In a new report detailing the number and kind of requests for user information it’s gotten from various governments, Apple said it has never received a request for information under Section 215 of the USA PATROT Act and would likely fight one if it ever came. The company also disclosed that it has received between 1,000 and 2,000 requests for user data from the United States government since January, but it’s not clear how many of those requests it complied with because of the restrictions the U.S. government places on how companies can report this data.
Right now, companies such as Apple, Google and others that issue so-called transparency reports only are allowed to report the volume of requests they get in increments of 1,000. So Apple’s report shows that although it received 1,000-2,000 requests for user data so far in 2013, the number that it complied with is listed as 0-1,000. Apple, along with a number of other companies, including Google and Microsoft, have asked the government in recent months for permission to disclose more specific numbers of requests, including specific numbers of National Security Letters.
“At the time of this report, the U.S. government does not allow Apple to disclose, except in broad ranges, the number of national security orders, the number of accounts affected by the orders, or whether content, such as emails, was disclosed. We strongly oppose this gag order, and Apple has made the case for relief from these restrictions in meetings and discussions with the White House, the U.S. Attorney General, congressional leaders, and the courts. Despite our extensive efforts in this area, we do not yet have an agreement that we feel adequately addresses our customers’ right to know how often and under what circumstances we provide data to law enforcement agencies,” Apple officials said in the report.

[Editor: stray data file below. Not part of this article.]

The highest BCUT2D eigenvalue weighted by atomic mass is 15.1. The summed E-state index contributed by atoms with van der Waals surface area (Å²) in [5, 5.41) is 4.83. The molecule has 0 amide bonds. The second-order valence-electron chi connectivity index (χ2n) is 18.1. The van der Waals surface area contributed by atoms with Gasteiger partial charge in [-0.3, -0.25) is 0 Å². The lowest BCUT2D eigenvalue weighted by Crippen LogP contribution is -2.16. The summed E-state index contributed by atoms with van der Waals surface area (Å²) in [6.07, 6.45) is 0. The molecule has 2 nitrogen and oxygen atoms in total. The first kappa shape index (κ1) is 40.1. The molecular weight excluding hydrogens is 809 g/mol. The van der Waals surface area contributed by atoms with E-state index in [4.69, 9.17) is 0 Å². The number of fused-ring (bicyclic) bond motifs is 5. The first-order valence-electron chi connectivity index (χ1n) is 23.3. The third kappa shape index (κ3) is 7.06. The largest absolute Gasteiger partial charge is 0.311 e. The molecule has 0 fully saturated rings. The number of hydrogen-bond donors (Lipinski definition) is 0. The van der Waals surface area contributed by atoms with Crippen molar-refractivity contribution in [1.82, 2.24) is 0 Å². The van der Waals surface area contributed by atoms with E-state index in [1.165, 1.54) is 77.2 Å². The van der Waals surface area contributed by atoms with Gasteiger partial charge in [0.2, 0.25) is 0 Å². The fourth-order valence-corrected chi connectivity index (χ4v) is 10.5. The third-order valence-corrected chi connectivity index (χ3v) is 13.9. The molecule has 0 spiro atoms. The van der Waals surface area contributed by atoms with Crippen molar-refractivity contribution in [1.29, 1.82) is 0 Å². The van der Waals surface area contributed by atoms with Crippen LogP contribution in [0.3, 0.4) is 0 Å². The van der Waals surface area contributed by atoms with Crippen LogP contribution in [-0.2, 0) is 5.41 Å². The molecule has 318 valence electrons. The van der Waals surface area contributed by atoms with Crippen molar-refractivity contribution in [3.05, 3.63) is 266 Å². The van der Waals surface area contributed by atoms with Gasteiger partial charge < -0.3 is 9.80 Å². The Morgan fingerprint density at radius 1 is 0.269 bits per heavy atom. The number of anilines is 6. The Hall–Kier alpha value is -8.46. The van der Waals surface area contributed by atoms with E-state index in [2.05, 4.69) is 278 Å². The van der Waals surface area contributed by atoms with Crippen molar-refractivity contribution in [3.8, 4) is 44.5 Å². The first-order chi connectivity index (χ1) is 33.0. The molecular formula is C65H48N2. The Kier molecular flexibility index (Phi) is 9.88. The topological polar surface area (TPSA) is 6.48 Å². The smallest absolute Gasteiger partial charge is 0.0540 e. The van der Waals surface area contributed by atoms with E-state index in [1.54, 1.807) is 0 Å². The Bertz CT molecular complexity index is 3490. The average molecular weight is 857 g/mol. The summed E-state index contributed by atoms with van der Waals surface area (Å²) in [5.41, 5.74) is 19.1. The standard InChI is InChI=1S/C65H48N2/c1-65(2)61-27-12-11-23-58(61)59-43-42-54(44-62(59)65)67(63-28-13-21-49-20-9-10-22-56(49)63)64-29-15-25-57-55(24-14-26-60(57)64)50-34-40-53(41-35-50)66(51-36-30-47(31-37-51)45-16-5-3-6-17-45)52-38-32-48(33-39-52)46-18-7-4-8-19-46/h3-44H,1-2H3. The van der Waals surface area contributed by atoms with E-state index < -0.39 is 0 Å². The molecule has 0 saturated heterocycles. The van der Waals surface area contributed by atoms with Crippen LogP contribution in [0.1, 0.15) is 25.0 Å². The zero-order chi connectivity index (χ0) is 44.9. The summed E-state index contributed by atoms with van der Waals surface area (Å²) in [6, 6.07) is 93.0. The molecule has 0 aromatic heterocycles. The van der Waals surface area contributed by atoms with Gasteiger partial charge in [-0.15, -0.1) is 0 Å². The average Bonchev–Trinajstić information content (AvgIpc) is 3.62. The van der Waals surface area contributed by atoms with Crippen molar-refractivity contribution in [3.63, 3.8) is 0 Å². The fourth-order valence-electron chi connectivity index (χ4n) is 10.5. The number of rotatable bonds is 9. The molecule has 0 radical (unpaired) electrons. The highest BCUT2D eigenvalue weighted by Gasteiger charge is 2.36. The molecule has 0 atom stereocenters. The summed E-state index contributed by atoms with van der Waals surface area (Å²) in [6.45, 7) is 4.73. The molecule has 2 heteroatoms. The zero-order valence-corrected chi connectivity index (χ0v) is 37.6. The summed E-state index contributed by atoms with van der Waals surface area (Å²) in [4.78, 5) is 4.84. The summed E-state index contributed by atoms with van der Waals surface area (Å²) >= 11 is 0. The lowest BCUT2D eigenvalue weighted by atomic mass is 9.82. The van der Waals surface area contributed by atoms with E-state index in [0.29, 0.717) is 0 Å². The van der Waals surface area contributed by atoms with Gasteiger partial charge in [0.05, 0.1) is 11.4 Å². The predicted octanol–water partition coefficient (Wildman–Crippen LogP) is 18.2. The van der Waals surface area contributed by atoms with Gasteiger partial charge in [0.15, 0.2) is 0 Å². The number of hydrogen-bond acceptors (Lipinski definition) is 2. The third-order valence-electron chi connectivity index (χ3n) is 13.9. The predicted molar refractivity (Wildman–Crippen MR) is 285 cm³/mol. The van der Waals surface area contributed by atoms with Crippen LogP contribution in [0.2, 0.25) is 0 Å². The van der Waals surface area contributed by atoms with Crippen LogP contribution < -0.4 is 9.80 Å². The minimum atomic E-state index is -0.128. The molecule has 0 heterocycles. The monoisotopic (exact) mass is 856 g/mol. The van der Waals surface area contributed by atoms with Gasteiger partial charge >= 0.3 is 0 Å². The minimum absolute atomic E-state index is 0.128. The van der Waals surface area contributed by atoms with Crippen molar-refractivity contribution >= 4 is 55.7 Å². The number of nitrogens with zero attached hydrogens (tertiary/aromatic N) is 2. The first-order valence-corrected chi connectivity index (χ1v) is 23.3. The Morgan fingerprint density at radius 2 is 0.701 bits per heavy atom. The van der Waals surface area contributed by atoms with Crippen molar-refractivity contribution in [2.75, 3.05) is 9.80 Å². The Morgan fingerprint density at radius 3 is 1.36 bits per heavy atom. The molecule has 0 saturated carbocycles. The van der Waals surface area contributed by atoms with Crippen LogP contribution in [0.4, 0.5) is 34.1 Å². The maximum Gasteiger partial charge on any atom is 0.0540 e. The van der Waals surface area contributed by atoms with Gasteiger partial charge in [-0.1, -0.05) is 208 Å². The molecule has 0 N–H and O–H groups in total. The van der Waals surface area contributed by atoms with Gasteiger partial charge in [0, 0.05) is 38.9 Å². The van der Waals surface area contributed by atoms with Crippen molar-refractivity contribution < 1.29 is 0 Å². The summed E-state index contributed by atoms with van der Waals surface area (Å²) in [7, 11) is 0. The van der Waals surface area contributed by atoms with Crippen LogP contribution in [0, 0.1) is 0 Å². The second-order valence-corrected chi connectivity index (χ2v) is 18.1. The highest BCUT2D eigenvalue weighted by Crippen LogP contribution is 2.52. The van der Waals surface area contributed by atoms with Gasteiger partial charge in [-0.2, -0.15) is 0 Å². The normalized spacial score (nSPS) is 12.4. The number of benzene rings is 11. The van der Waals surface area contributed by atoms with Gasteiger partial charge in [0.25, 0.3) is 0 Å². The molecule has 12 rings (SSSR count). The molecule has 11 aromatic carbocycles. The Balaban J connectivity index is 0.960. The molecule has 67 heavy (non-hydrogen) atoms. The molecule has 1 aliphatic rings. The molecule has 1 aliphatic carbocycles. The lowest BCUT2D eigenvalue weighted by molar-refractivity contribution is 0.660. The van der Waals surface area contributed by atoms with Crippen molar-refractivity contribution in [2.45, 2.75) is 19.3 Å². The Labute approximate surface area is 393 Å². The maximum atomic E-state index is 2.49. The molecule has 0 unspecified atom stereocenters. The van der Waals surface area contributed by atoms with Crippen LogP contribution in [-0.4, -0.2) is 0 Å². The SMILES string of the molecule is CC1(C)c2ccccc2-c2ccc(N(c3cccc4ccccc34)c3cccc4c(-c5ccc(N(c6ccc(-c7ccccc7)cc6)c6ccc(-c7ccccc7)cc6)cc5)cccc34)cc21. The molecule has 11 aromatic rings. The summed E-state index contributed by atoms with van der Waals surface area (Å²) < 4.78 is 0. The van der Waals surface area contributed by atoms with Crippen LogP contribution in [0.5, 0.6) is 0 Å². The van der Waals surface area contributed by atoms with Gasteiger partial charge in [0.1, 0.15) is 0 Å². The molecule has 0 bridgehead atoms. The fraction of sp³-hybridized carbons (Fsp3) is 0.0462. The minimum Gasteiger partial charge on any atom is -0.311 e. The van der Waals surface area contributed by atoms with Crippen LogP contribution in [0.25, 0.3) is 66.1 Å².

As the information regarding the surveillance methods and capabilities of the NSA has piled up in the last few months, many tech companies have become more vocal in discussing the requests they get from government agencies and law enforcement. Google, Yahoo, Microsoft and Apple have found themselves defending their practices and trying to reassure users that they don’t provide direct access to their servers or data links for law enforcement. Although the government has placed restrictions on how much these companies can reveal about the volume and kind of requests they get, Apple included one specific line in its transparency report that goes about as far as is permissible right now.
“Apple has never received an order under Section 215 of the USA Patriot Act. We would expect to challenge such an order if served on us,” the report says.
Section 215 is the bit that’s used by the NSA to collect business records such as phone call metadata.
The report also shows data on how many requests Apple has gotten from dozens of other governments, with the highest number being 127 from the U.K. Apple turned over some data in 37 percent of those requests. The next-highest volume of requests came from Spain, which issued 102, in 22 percent of which Apple handed over some user data.
Image from Flickr photos of MrGuyTsur.